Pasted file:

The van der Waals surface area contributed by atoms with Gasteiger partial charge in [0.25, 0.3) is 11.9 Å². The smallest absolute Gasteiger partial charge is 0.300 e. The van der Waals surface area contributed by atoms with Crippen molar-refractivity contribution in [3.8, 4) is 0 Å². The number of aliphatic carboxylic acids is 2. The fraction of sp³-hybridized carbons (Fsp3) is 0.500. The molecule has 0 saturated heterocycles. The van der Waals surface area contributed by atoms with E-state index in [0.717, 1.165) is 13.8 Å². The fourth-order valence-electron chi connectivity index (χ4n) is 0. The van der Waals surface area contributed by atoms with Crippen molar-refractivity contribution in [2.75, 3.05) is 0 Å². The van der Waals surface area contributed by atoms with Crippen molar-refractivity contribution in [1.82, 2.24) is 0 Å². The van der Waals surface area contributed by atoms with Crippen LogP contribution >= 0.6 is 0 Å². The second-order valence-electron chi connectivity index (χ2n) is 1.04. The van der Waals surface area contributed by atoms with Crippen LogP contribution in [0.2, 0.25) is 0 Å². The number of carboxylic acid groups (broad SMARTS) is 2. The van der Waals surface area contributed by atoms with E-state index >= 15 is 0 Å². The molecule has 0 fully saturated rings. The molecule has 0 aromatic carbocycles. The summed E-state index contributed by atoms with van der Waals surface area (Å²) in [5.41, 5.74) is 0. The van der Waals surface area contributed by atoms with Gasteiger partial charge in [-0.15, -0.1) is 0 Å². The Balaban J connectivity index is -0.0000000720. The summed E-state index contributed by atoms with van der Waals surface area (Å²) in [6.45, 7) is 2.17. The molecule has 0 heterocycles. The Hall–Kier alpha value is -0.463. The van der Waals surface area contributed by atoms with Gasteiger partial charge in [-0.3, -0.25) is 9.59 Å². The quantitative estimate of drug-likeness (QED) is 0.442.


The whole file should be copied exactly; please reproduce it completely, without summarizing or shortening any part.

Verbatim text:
The van der Waals surface area contributed by atoms with Gasteiger partial charge in [0.25, 0.3) is 11.9 Å². The smallest absolute Gasteiger partial charge is 0.300 e. The van der Waals surface area contributed by atoms with Crippen molar-refractivity contribution in [3.8, 4) is 0 Å². The number of aliphatic carboxylic acids is 2. The fraction of sp³-hybridized carbons (Fsp3) is 0.500. The molecule has 0 saturated heterocycles. The van der Waals surface area contributed by atoms with E-state index in [0.717, 1.165) is 13.8 Å². The fourth-order valence-electron chi connectivity index (χ4n) is 0. The van der Waals surface area contributed by atoms with Crippen molar-refractivity contribution in [2.75, 3.05) is 0 Å². The van der Waals surface area contributed by atoms with Crippen molar-refractivity contribution in [1.82, 2.24) is 0 Å². The van der Waals surface area contributed by atoms with Crippen LogP contribution >= 0.6 is 0 Å². The second-order valence-electron chi connectivity index (χ2n) is 1.04. The van der Waals surface area contributed by atoms with Crippen LogP contribution in [0.2, 0.25) is 0 Å². The number of carboxylic acid groups (broad SMARTS) is 2. The van der Waals surface area contributed by atoms with E-state index >= 15 is 0 Å². The molecule has 0 fully saturated rings. The molecule has 0 aromatic carbocycles. The summed E-state index contributed by atoms with van der Waals surface area (Å²) in [5.41, 5.74) is 0. The van der Waals surface area contributed by atoms with Gasteiger partial charge in [-0.15, -0.1) is 0 Å². The Balaban J connectivity index is -0.0000000720. The summed E-state index contributed by atoms with van der Waals surface area (Å²) in [6.45, 7) is 2.17. The molecule has 0 heterocycles. The Hall–Kier alpha value is -0.463. The van der Waals surface area contributed by atoms with Gasteiger partial charge in [-0.3, -0.25) is 9.59 Å². The quantitative estimate of drug-likeness (QED) is 0.442.